― Thomas Carlyle
It’s darker than usual at 6AM, the time Izzabelle, my alarm cat, gets me up to begin our routine. Make coffee, feed the cat. No, sorry, feed the cat, make coffee, then go outside to see what’s new to photograph in the garden. Sauntering down the floribunda rose garden path I had no idea ‘Stormy Weather’ would stop me in my tracks. I was overwhelmed with a need to show you how it looked at that very moment. You’ve seen it many times. But not like this. And it will never look this way again.
Its time to let our roses make rose hips. Other than the roses you cut for late rose shows and for your home, don’t cut any more spent blooms. This signals to your plants that its time to go into winter dormancy. I want to remind you that last year was the 3rd coldest winter in Illinois recorded weather history. Who could imagine that after just losing a few roses from the cold that this year would result in such a spectacular rose year? I’m also preparing by buying all the bags of mulch that I need to cover my roses so I am ready to put extra layers of protection on them for winterizing them.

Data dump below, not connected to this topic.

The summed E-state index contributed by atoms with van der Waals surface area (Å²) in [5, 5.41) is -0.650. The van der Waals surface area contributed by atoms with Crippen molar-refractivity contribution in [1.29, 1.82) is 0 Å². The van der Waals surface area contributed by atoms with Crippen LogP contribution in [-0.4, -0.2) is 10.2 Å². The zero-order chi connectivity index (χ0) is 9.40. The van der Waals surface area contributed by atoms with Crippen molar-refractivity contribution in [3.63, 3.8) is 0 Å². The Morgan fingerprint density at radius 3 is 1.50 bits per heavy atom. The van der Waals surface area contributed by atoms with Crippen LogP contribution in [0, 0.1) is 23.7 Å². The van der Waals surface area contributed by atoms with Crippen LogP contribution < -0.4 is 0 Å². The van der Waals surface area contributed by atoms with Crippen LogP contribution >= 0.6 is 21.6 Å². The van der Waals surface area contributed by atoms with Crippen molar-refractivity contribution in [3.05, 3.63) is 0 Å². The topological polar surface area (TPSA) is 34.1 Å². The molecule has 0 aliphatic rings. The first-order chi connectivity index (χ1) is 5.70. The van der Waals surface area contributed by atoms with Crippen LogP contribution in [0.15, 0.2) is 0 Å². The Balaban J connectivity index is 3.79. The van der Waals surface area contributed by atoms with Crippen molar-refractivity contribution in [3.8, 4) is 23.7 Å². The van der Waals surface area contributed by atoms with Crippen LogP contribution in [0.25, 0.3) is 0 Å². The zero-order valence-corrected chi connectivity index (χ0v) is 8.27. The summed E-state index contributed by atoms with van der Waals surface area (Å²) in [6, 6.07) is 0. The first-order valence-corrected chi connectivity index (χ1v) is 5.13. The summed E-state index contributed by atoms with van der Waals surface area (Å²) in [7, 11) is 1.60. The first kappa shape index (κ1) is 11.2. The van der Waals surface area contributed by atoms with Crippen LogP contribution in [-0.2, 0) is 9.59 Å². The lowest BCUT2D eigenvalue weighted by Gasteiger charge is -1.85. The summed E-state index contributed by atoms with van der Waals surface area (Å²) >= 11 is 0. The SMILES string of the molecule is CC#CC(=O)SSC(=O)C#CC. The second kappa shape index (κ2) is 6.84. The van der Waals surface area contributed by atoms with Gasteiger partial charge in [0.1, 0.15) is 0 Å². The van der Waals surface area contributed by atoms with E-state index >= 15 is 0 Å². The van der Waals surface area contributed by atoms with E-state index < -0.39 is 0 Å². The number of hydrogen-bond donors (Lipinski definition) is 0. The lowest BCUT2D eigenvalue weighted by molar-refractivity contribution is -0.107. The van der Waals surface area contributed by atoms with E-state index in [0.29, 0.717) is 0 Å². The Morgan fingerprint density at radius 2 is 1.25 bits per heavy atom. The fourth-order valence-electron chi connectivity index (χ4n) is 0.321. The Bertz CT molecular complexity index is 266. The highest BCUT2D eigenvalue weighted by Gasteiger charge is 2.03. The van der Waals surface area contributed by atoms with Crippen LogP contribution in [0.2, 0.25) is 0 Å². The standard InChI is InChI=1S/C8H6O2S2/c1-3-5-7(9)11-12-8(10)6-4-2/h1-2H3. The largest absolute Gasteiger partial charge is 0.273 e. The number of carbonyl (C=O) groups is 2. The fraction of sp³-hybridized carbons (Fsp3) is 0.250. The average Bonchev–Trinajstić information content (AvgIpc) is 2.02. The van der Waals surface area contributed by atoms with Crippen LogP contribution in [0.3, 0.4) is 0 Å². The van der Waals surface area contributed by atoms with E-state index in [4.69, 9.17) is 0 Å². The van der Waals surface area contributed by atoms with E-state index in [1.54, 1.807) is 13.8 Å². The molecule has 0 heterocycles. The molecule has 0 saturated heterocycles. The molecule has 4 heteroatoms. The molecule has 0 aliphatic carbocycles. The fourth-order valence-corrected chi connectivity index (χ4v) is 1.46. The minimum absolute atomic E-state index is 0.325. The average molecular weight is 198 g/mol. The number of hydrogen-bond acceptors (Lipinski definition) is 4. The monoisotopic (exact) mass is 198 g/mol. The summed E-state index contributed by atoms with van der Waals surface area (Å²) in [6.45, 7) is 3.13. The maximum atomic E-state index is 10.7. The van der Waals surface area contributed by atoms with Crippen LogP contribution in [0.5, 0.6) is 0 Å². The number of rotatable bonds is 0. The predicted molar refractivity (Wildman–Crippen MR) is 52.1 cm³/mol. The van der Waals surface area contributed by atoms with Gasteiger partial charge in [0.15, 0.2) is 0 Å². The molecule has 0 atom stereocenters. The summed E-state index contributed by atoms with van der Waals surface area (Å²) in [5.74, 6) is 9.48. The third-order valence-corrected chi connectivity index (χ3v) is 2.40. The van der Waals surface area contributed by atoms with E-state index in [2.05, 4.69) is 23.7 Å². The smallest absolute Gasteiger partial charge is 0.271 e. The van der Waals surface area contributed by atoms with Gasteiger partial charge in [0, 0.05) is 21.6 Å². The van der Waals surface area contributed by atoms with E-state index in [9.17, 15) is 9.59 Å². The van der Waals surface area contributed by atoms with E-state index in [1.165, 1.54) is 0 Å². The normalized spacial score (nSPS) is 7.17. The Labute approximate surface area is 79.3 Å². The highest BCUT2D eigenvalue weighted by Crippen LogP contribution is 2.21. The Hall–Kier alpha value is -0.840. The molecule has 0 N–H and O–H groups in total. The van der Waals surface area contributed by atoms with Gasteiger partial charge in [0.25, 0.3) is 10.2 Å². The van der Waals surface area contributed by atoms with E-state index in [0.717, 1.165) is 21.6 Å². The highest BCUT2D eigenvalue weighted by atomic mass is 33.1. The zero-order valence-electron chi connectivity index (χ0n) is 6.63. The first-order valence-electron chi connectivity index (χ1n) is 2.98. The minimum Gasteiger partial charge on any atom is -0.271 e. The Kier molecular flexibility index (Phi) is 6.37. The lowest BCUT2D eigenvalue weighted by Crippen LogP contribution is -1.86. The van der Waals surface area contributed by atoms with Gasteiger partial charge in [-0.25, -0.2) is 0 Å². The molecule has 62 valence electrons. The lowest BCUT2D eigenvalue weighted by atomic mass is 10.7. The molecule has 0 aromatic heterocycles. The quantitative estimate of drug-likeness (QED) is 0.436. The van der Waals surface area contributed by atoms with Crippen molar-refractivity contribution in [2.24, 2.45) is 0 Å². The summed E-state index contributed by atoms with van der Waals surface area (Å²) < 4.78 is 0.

Summer of 2014 Rotogravure
‘Moonstone’ Magnificence‘Moonstone’ stole the show this summer. At one time this spectacular rose bush had 30 fully open roses at one time.
Duo of ‘Double Delight’
“Double Delight’, introduced by Armstrong Nursery in 1977 by breeder John Sheldon, is still as beautiful, dramatic and rewarding a rose to have as any rose I have ever grown. I will be adding more roses to the rose rotogravure all winter.
I am Fredericksburg, VA as I write and will be telling you all about it soon.